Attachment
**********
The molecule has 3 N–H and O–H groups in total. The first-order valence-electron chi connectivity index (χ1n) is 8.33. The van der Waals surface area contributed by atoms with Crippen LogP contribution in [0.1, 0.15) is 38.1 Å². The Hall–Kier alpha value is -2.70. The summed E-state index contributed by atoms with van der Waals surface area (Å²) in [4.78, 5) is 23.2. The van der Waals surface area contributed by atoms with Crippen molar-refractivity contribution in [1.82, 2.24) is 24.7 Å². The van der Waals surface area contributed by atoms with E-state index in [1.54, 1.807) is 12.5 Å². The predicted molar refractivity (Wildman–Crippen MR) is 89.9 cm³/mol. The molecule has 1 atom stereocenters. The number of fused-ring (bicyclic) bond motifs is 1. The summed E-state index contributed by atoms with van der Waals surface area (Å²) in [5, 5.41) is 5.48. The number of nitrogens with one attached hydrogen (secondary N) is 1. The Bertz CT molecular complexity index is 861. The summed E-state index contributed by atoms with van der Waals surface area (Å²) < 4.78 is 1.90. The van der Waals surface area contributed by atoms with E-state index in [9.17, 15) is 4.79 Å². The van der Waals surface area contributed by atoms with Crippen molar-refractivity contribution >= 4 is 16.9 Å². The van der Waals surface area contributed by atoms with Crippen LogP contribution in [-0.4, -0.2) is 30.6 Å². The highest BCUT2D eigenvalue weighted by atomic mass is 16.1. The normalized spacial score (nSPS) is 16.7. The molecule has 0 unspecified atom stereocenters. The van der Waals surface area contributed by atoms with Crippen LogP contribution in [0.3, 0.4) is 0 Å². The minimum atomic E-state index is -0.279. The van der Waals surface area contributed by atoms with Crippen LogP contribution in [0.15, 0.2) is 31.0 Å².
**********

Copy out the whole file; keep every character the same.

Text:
The molecule has 3 N–H and O–H groups in total. The first-order valence-electron chi connectivity index (χ1n) is 8.33. The van der Waals surface area contributed by atoms with Crippen LogP contribution in [0.1, 0.15) is 38.1 Å². The Hall–Kier alpha value is -2.70. The summed E-state index contributed by atoms with van der Waals surface area (Å²) in [4.78, 5) is 23.2. The van der Waals surface area contributed by atoms with Crippen molar-refractivity contribution in [1.82, 2.24) is 24.7 Å². The van der Waals surface area contributed by atoms with E-state index in [1.54, 1.807) is 12.5 Å². The predicted molar refractivity (Wildman–Crippen MR) is 89.9 cm³/mol. The molecule has 1 atom stereocenters. The number of fused-ring (bicyclic) bond motifs is 1. The summed E-state index contributed by atoms with van der Waals surface area (Å²) in [5, 5.41) is 5.48. The number of nitrogens with one attached hydrogen (secondary N) is 1. The Bertz CT molecular complexity index is 861. The summed E-state index contributed by atoms with van der Waals surface area (Å²) < 4.78 is 1.90. The van der Waals surface area contributed by atoms with E-state index in [9.17, 15) is 4.79 Å². The van der Waals surface area contributed by atoms with Crippen molar-refractivity contribution >= 4 is 16.9 Å². The van der Waals surface area contributed by atoms with Crippen LogP contribution in [-0.4, -0.2) is 30.6 Å². The highest BCUT2D eigenvalue weighted by atomic mass is 16.1. The normalized spacial score (nSPS) is 16.7. The molecule has 0 unspecified atom stereocenters. The van der Waals surface area contributed by atoms with Crippen LogP contribution in [0.3, 0.4) is 0 Å². The minimum atomic E-state index is -0.279. The van der Waals surface area contributed by atoms with Crippen LogP contribution in [0.15, 0.2) is 31.0 Å².